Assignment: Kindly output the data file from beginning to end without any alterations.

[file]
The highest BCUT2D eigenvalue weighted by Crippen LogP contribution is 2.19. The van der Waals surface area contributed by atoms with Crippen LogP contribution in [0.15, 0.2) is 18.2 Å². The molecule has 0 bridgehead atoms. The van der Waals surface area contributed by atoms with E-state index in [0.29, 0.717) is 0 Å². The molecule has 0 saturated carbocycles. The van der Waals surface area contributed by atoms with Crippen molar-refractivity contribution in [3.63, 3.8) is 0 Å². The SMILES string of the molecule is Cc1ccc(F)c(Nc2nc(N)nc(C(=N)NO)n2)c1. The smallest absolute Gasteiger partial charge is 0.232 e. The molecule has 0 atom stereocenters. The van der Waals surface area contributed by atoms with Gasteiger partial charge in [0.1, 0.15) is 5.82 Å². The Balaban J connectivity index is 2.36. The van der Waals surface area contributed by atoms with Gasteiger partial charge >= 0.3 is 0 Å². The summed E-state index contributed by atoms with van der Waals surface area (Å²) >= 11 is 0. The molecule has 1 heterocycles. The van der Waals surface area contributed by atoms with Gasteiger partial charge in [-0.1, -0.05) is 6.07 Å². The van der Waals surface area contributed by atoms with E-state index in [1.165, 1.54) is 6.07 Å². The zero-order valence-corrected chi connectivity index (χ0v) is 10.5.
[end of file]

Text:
The highest BCUT2D eigenvalue weighted by Crippen LogP contribution is 2.19. The van der Waals surface area contributed by atoms with Crippen LogP contribution in [0.15, 0.2) is 18.2 Å². The molecule has 0 bridgehead atoms. The van der Waals surface area contributed by atoms with E-state index in [0.29, 0.717) is 0 Å². The molecule has 0 saturated carbocycles. The van der Waals surface area contributed by atoms with Crippen molar-refractivity contribution in [3.63, 3.8) is 0 Å². The SMILES string of the molecule is Cc1ccc(F)c(Nc2nc(N)nc(C(=N)NO)n2)c1. The smallest absolute Gasteiger partial charge is 0.232 e. The molecule has 0 atom stereocenters. The van der Waals surface area contributed by atoms with Gasteiger partial charge in [0.1, 0.15) is 5.82 Å². The Balaban J connectivity index is 2.36. The van der Waals surface area contributed by atoms with Gasteiger partial charge >= 0.3 is 0 Å². The summed E-state index contributed by atoms with van der Waals surface area (Å²) >= 11 is 0. The molecule has 1 heterocycles. The van der Waals surface area contributed by atoms with Gasteiger partial charge in [-0.1, -0.05) is 6.07 Å². The van der Waals surface area contributed by atoms with E-state index in [1.165, 1.54) is 6.07 Å². The zero-order valence-corrected chi connectivity index (χ0v) is 10.5.